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Years ago, I was present as our friend’s son unwrapped birthday gifts.  One was a school bus with the alphabet emblazoned on it.  Each time you pressed a letter-button, it would name the letter.  Our friend took great delights in pushing “F” “U” over and over.  It went right back to the store.  Later, either in one of the many daycares I visited as an itinerant early intervention speech therapist, or in Kohl’s as a hormonal woman pregnant with twins, we chanced upon a toy lawn mower.  It looked just like a regular toy mower, with a handle, some noise when you pushed it around, like many walking toys, but it had one more thing – a label proclaiming it to be a “learning mower”.  I laughed it off, deciding the manufacturers had given it that title because there were ABC and 123 stickers, which added supposed educational value without actually doing anything extra in product development.

Unfortunately, the trend caught on, and it’s more than just some colorful decals on the side of a toy.  Behold: the Fisher-Price “Laugh and Learn” line.  Characterized by the goofy (and I’m sure trademarked) eyes and mouth emblazoned on every single toy, the “Laugh and Learn” line has remade such classics as mowers, vacuums, shape sorters, telephones, cameras, puzzles,  and now encompasses such things as lanterns, mirrors, chairs, iPod cases, stuffed dogs, smart phones, and ball poppers.  There’s even a soccer ball.  Fisher-Price has created a cash cow by slapping the word “learn” on their products, as if the plain, classic version had no educational value whatsoever.  Parents see a plain toy next to the jacked up “Laugh and Learn” (or, increasingly, see only the electronic version), deduce there’s added value in the battery power, and bring that home instead.  I cannot stand the battery-powered version with its repetitive mechanical tunes, and promises to “teach” babies.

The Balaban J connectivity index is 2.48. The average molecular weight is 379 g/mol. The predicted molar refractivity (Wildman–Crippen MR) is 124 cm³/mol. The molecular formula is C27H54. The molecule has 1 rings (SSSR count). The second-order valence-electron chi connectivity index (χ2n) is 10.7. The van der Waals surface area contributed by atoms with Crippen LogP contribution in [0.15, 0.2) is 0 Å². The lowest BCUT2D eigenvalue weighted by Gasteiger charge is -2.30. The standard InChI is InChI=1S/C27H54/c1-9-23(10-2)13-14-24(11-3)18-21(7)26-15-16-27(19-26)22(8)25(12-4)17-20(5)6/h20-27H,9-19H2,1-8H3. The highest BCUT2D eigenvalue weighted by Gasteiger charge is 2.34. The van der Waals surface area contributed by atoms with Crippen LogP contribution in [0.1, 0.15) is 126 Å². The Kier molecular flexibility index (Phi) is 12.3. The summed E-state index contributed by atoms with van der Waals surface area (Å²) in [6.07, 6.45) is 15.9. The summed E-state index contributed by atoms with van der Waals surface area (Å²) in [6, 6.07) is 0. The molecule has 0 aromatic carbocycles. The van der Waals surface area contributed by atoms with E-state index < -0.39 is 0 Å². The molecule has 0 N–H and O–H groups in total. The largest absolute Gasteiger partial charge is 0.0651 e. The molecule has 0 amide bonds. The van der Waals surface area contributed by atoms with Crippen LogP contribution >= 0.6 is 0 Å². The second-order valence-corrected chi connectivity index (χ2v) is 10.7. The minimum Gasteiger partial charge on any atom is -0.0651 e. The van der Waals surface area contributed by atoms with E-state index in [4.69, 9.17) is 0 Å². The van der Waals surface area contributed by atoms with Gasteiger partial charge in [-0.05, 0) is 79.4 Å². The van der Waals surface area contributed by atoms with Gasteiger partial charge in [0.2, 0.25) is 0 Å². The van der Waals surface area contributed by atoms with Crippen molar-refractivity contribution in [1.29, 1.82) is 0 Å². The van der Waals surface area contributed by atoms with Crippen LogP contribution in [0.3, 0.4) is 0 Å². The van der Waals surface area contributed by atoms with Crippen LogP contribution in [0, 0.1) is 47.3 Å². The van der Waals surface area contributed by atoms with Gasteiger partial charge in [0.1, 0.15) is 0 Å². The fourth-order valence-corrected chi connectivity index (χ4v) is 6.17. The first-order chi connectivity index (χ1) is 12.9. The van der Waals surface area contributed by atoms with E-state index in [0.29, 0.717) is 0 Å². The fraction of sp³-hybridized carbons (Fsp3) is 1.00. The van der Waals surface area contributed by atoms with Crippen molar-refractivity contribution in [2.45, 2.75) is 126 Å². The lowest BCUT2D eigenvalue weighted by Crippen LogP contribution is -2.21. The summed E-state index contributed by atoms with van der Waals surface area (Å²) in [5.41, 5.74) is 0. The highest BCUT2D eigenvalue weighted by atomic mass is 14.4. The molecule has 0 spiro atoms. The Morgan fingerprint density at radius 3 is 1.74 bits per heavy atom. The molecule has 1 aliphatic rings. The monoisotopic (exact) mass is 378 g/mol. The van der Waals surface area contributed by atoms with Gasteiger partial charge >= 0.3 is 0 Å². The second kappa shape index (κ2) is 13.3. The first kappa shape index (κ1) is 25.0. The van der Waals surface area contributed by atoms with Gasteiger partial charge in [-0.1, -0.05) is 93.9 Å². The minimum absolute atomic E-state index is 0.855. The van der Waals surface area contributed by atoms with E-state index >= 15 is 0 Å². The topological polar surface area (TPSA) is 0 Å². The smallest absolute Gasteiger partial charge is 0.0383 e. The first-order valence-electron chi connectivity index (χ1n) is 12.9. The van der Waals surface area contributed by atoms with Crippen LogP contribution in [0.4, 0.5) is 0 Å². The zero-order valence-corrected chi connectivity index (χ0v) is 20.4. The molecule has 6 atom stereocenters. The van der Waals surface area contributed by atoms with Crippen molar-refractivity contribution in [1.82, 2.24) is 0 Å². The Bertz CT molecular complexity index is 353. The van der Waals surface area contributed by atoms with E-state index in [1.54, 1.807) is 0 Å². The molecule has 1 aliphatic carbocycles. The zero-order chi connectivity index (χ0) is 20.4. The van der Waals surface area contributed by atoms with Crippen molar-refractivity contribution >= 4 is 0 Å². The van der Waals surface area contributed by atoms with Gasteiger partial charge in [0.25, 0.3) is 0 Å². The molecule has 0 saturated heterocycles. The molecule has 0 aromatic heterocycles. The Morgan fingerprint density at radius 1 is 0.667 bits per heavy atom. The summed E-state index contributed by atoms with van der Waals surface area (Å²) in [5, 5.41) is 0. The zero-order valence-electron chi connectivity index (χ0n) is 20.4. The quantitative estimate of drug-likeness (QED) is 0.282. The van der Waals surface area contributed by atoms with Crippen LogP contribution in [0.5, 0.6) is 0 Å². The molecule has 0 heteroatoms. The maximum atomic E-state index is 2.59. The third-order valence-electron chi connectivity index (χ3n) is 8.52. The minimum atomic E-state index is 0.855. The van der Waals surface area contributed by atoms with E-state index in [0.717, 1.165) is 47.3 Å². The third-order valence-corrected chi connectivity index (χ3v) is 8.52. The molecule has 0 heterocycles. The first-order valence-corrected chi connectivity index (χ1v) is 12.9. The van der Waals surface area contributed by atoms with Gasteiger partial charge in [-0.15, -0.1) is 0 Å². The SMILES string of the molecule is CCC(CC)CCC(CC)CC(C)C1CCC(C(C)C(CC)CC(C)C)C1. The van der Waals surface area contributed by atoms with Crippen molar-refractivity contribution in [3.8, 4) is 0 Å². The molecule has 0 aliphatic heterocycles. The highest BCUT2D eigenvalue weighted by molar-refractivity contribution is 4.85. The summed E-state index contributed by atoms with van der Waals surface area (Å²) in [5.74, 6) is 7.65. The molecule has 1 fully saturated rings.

Let’s take one example, the shape sorting cookie jar.  Shape sorters teach many things to babies and toddlers.  My kids, who just turned one this weekend, are able to open the lid to their classic 1972 Fisher Price shape sorter, and take out all the shapes, as well as put them back in, with or without the lid.  They can learn visual-spatial skills as they put things inside, hone fine motor tasks of grasping and releasing, fine-tune pre-puzzle skills of rotating shapes to fit into the holes, explore gravity as they drop the pieces in or out of the bucket, and there are even opportunities for such pre-academic classics as shapes, colors, and numbers.  The triangles are all green, the rectangles are red, and the circles are blue.  We can count them as they go in or out.  We can introduce an action vocabulary — push, drop, hold, count, sort.  We can sort them into different piles by shape/color.  We can even add advanced vocabulary and learn the names for 3D forms such as cylinder, rectangular prism, and triangular prism.  Maybe I’m the only one who does that.  We can learn the opposites “on” and “off”, and take shapes “out” or put them “in”.  They learn determination (“grit”) as they persevere to fit the shapes through the holes.

We received, by way of hand-me-down from my nephew, the Fisher-Price Laugh and Learn Cookie Shape Surprise cookie jar shape sorter.  It has five shapes/colors, so you know it already has added value (my kids may never learn what a star or a heart is otherwise). Plus, the shapes are all emblazoned with a raised numeral, even though it’s not developmentally appropriate to be teaching number symbols until kids have an awareness of quantity of real objects (“two” feet?  My kids just learned they have feet).  Then, we get to the battery-operated wonder.  The cookie jar has little ball-bearings in each opening, so when you successfully force a shape through the hole (it requires more force than the traditional shape sorter owing to the motion sensing technology impeding the shape’s progress), it labels the shape (or number) for you.  And then sings its stupid song.  “Shapes are in my cookie jar, triangle, heart and star.  There’s a circle over there, here’s a square!”  Or, if the toggle switch is set on “number” mode: “Would you like some cookies? Here they are!  Five different shapes, in my cookie jar! You can take them out, you can put them back, five little cookies make a tasty snack!” You can also just push the red nose of the cookie jar’s face to get a bonus song.  The most positive reviews of this toy range from detailing how the song is “catchy, not too annoying” to “It’s my kid’s favorite toy, but I want to shoot myself for buying it”.  That seems to be the theme.  As a parent, you have to put up with the stupid songs or noises because of their “educational” value, and if they’re only mildly annoying, that’s as good as you can expect to do.